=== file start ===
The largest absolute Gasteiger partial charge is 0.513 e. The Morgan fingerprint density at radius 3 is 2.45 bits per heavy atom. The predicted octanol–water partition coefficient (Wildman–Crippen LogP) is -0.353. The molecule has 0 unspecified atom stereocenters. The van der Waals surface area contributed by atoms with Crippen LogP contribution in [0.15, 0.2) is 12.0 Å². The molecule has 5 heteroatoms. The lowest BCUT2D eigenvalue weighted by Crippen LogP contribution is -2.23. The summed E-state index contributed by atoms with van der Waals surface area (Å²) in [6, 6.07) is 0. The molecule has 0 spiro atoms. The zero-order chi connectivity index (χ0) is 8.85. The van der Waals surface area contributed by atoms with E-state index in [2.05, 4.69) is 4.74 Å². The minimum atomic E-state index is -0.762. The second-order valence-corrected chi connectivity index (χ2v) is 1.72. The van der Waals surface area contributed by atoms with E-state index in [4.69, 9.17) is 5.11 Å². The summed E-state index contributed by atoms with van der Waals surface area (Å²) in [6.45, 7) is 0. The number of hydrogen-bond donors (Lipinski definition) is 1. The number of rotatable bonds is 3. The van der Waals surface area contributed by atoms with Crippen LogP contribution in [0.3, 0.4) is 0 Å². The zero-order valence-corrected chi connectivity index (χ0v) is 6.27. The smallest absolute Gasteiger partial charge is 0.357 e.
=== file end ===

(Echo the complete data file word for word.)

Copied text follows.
The largest absolute Gasteiger partial charge is 0.513 e. The Morgan fingerprint density at radius 3 is 2.45 bits per heavy atom. The predicted octanol–water partition coefficient (Wildman–Crippen LogP) is -0.353. The molecule has 0 unspecified atom stereocenters. The van der Waals surface area contributed by atoms with Crippen LogP contribution in [0.15, 0.2) is 12.0 Å². The molecule has 5 heteroatoms. The lowest BCUT2D eigenvalue weighted by Crippen LogP contribution is -2.23. The summed E-state index contributed by atoms with van der Waals surface area (Å²) in [6, 6.07) is 0. The molecule has 0 spiro atoms. The zero-order chi connectivity index (χ0) is 8.85. The van der Waals surface area contributed by atoms with E-state index in [2.05, 4.69) is 4.74 Å². The minimum atomic E-state index is -0.762. The second-order valence-corrected chi connectivity index (χ2v) is 1.72. The van der Waals surface area contributed by atoms with E-state index in [4.69, 9.17) is 5.11 Å². The summed E-state index contributed by atoms with van der Waals surface area (Å²) in [6.45, 7) is 0. The number of hydrogen-bond donors (Lipinski definition) is 1. The number of rotatable bonds is 3. The van der Waals surface area contributed by atoms with Crippen LogP contribution in [0.3, 0.4) is 0 Å². The zero-order valence-corrected chi connectivity index (χ0v) is 6.27. The smallest absolute Gasteiger partial charge is 0.357 e.